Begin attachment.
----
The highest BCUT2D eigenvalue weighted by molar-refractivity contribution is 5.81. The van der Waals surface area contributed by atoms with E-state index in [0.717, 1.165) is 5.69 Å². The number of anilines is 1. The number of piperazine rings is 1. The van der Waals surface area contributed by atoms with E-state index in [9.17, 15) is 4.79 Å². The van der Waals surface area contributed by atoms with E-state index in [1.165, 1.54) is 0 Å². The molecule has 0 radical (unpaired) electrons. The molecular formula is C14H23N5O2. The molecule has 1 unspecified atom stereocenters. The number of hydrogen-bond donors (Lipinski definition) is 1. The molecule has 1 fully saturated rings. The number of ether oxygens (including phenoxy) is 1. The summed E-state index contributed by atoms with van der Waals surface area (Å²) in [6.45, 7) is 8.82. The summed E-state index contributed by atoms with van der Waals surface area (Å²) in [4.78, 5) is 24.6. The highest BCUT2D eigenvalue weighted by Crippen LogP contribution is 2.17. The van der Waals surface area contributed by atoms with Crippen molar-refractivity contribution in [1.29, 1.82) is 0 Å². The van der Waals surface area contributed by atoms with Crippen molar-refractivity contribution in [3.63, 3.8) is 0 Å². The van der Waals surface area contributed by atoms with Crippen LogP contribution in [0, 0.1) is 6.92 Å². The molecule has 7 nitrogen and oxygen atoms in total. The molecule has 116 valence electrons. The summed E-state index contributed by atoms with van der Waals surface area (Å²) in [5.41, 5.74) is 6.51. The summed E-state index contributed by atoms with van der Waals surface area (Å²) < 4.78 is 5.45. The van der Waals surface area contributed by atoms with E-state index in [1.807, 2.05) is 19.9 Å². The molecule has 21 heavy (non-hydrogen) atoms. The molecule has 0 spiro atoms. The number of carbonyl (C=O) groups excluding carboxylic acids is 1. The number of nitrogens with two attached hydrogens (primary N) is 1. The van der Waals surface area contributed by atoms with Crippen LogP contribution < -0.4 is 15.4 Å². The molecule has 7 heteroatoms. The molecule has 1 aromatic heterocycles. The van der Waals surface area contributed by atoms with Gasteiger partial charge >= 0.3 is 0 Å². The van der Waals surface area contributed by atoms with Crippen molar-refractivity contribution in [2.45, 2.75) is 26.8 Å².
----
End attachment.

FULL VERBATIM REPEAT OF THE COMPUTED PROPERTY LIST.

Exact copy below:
The highest BCUT2D eigenvalue weighted by molar-refractivity contribution is 5.81. The van der Waals surface area contributed by atoms with E-state index in [0.717, 1.165) is 5.69 Å². The number of anilines is 1. The number of piperazine rings is 1. The van der Waals surface area contributed by atoms with E-state index in [9.17, 15) is 4.79 Å². The van der Waals surface area contributed by atoms with E-state index in [1.165, 1.54) is 0 Å². The molecule has 0 radical (unpaired) electrons. The molecular formula is C14H23N5O2. The molecule has 1 unspecified atom stereocenters. The number of hydrogen-bond donors (Lipinski definition) is 1. The molecule has 1 fully saturated rings. The number of ether oxygens (including phenoxy) is 1. The summed E-state index contributed by atoms with van der Waals surface area (Å²) in [6.45, 7) is 8.82. The summed E-state index contributed by atoms with van der Waals surface area (Å²) in [4.78, 5) is 24.6. The highest BCUT2D eigenvalue weighted by Crippen LogP contribution is 2.17. The van der Waals surface area contributed by atoms with Crippen molar-refractivity contribution in [1.29, 1.82) is 0 Å². The van der Waals surface area contributed by atoms with Crippen molar-refractivity contribution in [3.63, 3.8) is 0 Å². The van der Waals surface area contributed by atoms with Crippen LogP contribution in [0, 0.1) is 6.92 Å². The molecule has 7 nitrogen and oxygen atoms in total. The molecule has 116 valence electrons. The summed E-state index contributed by atoms with van der Waals surface area (Å²) in [5.41, 5.74) is 6.51. The summed E-state index contributed by atoms with van der Waals surface area (Å²) < 4.78 is 5.45. The van der Waals surface area contributed by atoms with E-state index in [1.807, 2.05) is 19.9 Å². The molecule has 21 heavy (non-hydrogen) atoms. The molecule has 0 spiro atoms. The number of carbonyl (C=O) groups excluding carboxylic acids is 1. The number of nitrogens with two attached hydrogens (primary N) is 1. The van der Waals surface area contributed by atoms with Crippen LogP contribution < -0.4 is 15.4 Å². The molecule has 7 heteroatoms. The molecule has 1 aromatic heterocycles. The van der Waals surface area contributed by atoms with Gasteiger partial charge >= 0.3 is 0 Å². The van der Waals surface area contributed by atoms with Crippen molar-refractivity contribution in [2.45, 2.75) is 26.8 Å².